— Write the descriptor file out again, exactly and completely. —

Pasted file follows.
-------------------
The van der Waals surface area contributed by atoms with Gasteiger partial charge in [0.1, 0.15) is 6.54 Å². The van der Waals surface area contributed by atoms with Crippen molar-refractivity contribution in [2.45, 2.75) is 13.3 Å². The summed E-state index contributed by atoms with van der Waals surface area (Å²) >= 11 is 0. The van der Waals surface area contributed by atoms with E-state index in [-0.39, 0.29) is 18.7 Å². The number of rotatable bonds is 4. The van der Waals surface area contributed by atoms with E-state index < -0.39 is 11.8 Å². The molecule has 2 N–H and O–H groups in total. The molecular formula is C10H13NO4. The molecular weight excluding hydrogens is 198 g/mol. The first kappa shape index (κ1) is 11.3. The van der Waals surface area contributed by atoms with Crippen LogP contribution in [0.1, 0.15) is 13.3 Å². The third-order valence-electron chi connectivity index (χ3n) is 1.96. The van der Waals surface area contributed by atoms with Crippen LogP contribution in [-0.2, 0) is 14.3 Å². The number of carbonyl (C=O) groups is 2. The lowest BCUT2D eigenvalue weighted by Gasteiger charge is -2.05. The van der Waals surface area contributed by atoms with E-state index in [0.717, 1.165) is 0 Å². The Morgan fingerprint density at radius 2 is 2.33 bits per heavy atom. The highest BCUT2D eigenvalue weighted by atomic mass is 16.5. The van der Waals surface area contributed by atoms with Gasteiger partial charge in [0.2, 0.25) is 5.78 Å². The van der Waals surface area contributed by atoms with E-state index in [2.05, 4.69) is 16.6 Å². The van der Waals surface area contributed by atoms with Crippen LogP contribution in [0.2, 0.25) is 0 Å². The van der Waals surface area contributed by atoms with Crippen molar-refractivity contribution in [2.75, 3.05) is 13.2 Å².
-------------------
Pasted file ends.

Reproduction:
The van der Waals surface area contributed by atoms with Gasteiger partial charge in [0.1, 0.15) is 6.54 Å². The van der Waals surface area contributed by atoms with Crippen molar-refractivity contribution in [2.45, 2.75) is 13.3 Å². The summed E-state index contributed by atoms with van der Waals surface area (Å²) >= 11 is 0. The van der Waals surface area contributed by atoms with E-state index in [-0.39, 0.29) is 18.7 Å². The number of rotatable bonds is 4. The van der Waals surface area contributed by atoms with E-state index < -0.39 is 11.8 Å². The molecule has 2 N–H and O–H groups in total. The molecular formula is C10H13NO4. The molecular weight excluding hydrogens is 198 g/mol. The first kappa shape index (κ1) is 11.3. The van der Waals surface area contributed by atoms with Crippen LogP contribution in [0.1, 0.15) is 13.3 Å². The third-order valence-electron chi connectivity index (χ3n) is 1.96. The van der Waals surface area contributed by atoms with Crippen LogP contribution in [-0.2, 0) is 14.3 Å². The number of carbonyl (C=O) groups is 2. The lowest BCUT2D eigenvalue weighted by Gasteiger charge is -2.05. The van der Waals surface area contributed by atoms with E-state index in [0.717, 1.165) is 0 Å². The Morgan fingerprint density at radius 2 is 2.33 bits per heavy atom. The highest BCUT2D eigenvalue weighted by atomic mass is 16.5. The van der Waals surface area contributed by atoms with Gasteiger partial charge in [0.2, 0.25) is 5.78 Å². The van der Waals surface area contributed by atoms with E-state index in [2.05, 4.69) is 16.6 Å². The van der Waals surface area contributed by atoms with Crippen LogP contribution in [0.2, 0.25) is 0 Å². The van der Waals surface area contributed by atoms with Crippen molar-refractivity contribution in [2.75, 3.05) is 13.2 Å².